Letters

Letters 02-08-2016

Less Ageism, Please The January 4 issue of this publication proved to me that there are some sensible voices of reason in our community regarding all things “inter-generational.” I offer a word of thanks to Elizabeth Myers. I too have worked hard for what I’ve earned throughout my years in the various positions I’ve held. While I too cannot speak for each millennial, brash generalizations about a lack of work ethic don’t sit well with me...Joe Connolly, Traverse City

Now That’s an Escalation I just read the letter from Greg and his defense of the AR15. The letter started with great information but then out of nowhere his opinion went off the rails. “The government wants total gun control and then confiscation; then the elimination of all Constitutional rights.” Wait... what?! To quote the great Ron Burgundy, “Well, that escalated quickly!”

Healthy Eating and Exercise for Children Healthy foods and exercise are important for children of all ages. It is important for children because it empowers them to do their best at school and be able to do their homework and study...

Mascots and Harsh Native American Truths The letter from the Choctaw lady deserves an answer. I have had a gutful of the whining about the fate of the American Indian. The American Indians were the losers in an imperial expansion; as such, they have, overall, fared much better than a lot of such losers throughout history. Everything the lady complains about in the way of what was done by the nasty, evil Whites was being done by Indians to other Indians long before Europeans arrived...

Snyder Must Go I believe it’s time. It’s time for Governor Snyder to go. The FBI, U.S. Postal Inspection Service and the EPA Criminal Investigation Division are now investigating the Flint water crisis that poisoned thousands of people. Governor Snyder signed the legislation that established the Emergency Manager law. Since its inception it has proven to be a dismal failure...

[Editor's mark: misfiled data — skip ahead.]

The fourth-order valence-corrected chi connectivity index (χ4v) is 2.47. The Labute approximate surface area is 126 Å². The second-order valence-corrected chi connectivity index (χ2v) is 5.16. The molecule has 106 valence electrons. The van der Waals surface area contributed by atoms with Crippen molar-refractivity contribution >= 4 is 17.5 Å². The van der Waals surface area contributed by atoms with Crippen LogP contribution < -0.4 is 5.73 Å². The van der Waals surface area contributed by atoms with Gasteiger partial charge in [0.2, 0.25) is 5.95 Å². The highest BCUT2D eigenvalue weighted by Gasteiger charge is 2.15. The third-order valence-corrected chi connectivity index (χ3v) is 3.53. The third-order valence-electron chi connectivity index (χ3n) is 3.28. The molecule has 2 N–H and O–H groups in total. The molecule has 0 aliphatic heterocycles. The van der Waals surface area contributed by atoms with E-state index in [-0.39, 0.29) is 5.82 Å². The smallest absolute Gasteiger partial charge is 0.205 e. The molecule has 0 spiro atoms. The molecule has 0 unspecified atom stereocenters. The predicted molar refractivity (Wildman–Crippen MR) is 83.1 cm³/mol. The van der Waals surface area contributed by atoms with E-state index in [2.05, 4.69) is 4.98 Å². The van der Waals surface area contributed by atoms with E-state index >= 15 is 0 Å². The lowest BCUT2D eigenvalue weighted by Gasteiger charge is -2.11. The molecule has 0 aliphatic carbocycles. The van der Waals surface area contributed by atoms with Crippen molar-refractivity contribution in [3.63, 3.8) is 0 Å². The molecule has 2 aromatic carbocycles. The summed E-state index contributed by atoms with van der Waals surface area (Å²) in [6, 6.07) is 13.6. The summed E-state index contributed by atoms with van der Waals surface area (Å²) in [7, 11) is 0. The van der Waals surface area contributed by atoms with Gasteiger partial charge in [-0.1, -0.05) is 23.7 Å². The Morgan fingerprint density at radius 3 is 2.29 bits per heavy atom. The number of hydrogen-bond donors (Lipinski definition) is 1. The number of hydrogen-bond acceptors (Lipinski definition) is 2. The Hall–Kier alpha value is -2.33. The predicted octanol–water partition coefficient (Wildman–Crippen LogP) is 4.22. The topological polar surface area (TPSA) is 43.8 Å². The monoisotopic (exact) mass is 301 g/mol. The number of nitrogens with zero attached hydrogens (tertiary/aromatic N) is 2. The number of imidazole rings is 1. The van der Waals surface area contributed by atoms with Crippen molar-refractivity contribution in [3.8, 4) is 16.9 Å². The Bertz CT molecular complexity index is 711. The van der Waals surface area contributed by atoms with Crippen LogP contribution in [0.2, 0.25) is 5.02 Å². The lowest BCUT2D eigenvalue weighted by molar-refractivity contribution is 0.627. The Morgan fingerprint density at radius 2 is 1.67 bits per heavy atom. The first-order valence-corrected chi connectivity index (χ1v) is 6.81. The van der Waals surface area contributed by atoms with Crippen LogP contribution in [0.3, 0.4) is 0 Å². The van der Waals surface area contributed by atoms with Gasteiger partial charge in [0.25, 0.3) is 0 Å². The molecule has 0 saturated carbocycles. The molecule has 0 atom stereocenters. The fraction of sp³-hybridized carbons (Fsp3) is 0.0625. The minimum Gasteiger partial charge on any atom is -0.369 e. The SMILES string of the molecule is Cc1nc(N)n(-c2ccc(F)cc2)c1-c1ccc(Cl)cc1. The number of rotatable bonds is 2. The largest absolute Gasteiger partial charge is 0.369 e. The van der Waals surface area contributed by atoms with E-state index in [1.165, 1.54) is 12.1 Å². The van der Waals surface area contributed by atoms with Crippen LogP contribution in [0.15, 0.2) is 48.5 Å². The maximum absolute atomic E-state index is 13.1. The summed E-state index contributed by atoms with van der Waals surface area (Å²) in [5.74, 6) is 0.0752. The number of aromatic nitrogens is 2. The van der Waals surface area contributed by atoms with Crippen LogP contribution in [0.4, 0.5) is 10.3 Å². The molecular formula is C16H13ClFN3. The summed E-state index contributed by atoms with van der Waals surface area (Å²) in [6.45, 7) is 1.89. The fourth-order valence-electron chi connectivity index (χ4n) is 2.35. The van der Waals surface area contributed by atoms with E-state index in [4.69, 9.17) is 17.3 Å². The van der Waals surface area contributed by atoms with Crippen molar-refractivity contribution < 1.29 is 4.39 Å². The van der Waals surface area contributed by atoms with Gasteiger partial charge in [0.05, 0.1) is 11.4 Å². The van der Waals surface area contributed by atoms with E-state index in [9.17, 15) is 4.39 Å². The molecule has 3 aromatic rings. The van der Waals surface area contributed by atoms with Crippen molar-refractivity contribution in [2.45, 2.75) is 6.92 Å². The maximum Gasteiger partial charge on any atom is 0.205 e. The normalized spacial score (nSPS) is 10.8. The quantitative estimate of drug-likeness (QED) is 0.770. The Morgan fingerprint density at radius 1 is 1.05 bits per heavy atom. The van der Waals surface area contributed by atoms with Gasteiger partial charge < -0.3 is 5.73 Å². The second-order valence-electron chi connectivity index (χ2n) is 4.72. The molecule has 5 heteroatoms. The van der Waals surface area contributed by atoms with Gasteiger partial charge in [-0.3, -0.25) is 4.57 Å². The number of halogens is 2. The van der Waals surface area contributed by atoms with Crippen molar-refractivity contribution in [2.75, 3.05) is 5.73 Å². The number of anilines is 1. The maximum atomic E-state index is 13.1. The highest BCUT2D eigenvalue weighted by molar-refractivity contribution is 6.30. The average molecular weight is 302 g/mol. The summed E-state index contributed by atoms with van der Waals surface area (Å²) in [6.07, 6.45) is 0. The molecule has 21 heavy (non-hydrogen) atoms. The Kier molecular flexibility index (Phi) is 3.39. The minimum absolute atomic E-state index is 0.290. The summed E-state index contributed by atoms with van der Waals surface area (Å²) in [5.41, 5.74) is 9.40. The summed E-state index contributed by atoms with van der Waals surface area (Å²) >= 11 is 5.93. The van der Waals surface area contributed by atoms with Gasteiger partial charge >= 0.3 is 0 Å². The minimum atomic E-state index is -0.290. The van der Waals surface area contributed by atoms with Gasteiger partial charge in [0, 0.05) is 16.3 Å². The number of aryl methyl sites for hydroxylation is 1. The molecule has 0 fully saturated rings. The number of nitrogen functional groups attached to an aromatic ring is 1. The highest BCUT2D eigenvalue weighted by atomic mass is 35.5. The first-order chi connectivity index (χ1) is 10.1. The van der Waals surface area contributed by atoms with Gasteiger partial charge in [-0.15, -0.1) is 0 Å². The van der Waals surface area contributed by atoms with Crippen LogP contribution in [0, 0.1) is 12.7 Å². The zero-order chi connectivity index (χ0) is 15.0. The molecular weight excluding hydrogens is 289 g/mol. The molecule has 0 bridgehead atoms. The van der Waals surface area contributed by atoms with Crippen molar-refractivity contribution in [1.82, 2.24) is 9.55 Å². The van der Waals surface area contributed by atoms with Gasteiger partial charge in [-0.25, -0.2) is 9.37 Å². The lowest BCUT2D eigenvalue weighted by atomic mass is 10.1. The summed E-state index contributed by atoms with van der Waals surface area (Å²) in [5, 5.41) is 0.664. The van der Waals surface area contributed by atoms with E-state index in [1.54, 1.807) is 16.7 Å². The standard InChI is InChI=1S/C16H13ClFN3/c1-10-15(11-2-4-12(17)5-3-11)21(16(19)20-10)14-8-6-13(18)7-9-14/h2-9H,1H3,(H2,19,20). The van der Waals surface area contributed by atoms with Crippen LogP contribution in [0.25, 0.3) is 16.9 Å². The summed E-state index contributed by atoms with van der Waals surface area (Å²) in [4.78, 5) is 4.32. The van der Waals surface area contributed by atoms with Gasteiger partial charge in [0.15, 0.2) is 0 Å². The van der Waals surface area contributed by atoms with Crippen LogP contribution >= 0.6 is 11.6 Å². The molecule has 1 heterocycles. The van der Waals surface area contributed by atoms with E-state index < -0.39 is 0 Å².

Erosion of Public Trust Let’s look at how we’ve been experiencing global warming. Between 1979 and 2013, increases in temperature and wind speeds along with more rain-free days have combined to stretch fire seasons worldwide by 20 percent. In the U.S., the fire seasons are 78 days longer than in the 1970s...

Home · Articles · News · Random Thoughts · Men deserve purses, too
. . . .

Men deserve purses, too

George Foster - September 7th, 2006
In a song from the 1960s, an old Motown band rates the various qualities to look for in women, but concludes, “...first I look at the purse.”
I, too, have made a study of the purse... those carried by men. We need to brace ourselves, guys. In the future, every man will own a purse. Not a wallet, I mean a real honest-to-goodness handbag with shoulder straps, multi-pocketed, and room enough to fill with guy’s stuff.
I knew this was coming. You see, in the late 1960s and early 1970s, I admit to using a purse. At college, some kind of bag to carry books seemed only reasonable. After observing a star basketball player on campus using a purse (a frilly one at that), I decided not to concern myself with how my manhood might be perceived in public. When asked, I informed friends that I had purchased a “pouch” at the army surplus store. At that moment in my maturity, I was still not ready to concede I had been reduced to carrying a purse.